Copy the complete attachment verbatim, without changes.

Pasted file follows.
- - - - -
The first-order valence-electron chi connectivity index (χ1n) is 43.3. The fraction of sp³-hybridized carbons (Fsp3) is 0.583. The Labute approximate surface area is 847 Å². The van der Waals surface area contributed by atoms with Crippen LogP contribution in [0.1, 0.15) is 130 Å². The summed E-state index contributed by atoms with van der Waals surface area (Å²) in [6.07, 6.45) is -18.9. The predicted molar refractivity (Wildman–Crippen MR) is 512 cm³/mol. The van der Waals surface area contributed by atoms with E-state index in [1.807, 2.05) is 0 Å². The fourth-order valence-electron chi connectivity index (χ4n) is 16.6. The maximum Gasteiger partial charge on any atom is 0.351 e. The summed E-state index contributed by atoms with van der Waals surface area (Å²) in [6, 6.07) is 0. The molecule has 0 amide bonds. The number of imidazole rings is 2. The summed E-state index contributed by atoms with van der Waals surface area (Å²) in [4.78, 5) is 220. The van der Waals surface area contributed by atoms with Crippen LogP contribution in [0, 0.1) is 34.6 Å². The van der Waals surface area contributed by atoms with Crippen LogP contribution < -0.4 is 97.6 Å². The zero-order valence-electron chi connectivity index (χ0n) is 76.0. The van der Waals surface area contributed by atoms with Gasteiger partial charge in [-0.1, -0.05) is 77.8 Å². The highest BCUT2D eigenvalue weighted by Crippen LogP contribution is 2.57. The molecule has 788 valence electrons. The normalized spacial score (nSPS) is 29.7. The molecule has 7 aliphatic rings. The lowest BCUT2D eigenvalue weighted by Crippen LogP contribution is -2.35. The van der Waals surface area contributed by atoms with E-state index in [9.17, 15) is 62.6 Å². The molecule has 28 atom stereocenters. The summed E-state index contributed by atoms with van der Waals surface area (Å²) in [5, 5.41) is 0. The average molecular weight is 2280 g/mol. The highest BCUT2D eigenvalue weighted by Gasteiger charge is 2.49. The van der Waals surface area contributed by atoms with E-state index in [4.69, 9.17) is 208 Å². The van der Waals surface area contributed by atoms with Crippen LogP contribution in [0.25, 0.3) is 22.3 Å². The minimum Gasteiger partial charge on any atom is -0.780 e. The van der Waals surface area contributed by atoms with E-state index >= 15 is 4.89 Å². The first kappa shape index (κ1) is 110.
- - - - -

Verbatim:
The first-order valence-electron chi connectivity index (χ1n) is 43.3. The fraction of sp³-hybridized carbons (Fsp3) is 0.583. The Labute approximate surface area is 847 Å². The van der Waals surface area contributed by atoms with Crippen LogP contribution in [0.1, 0.15) is 130 Å². The summed E-state index contributed by atoms with van der Waals surface area (Å²) in [6.07, 6.45) is -18.9. The predicted molar refractivity (Wildman–Crippen MR) is 512 cm³/mol. The van der Waals surface area contributed by atoms with E-state index in [1.807, 2.05) is 0 Å². The fourth-order valence-electron chi connectivity index (χ4n) is 16.6. The maximum Gasteiger partial charge on any atom is 0.351 e. The summed E-state index contributed by atoms with van der Waals surface area (Å²) in [6, 6.07) is 0. The molecule has 0 amide bonds. The number of imidazole rings is 2. The summed E-state index contributed by atoms with van der Waals surface area (Å²) in [4.78, 5) is 220. The van der Waals surface area contributed by atoms with Crippen LogP contribution in [0, 0.1) is 34.6 Å². The van der Waals surface area contributed by atoms with Crippen LogP contribution < -0.4 is 97.6 Å². The zero-order valence-electron chi connectivity index (χ0n) is 76.0. The van der Waals surface area contributed by atoms with Gasteiger partial charge in [-0.1, -0.05) is 77.8 Å². The highest BCUT2D eigenvalue weighted by Crippen LogP contribution is 2.57. The molecule has 788 valence electrons. The normalized spacial score (nSPS) is 29.7. The molecule has 7 aliphatic rings. The lowest BCUT2D eigenvalue weighted by Crippen LogP contribution is -2.35. The van der Waals surface area contributed by atoms with E-state index in [9.17, 15) is 62.6 Å². The molecule has 28 atom stereocenters. The summed E-state index contributed by atoms with van der Waals surface area (Å²) in [5, 5.41) is 0. The average molecular weight is 2280 g/mol. The highest BCUT2D eigenvalue weighted by Gasteiger charge is 2.49. The van der Waals surface area contributed by atoms with E-state index in [4.69, 9.17) is 208 Å². The van der Waals surface area contributed by atoms with Crippen LogP contribution in [0.25, 0.3) is 22.3 Å². The minimum Gasteiger partial charge on any atom is -0.780 e. The van der Waals surface area contributed by atoms with E-state index >= 15 is 4.89 Å². The first kappa shape index (κ1) is 110.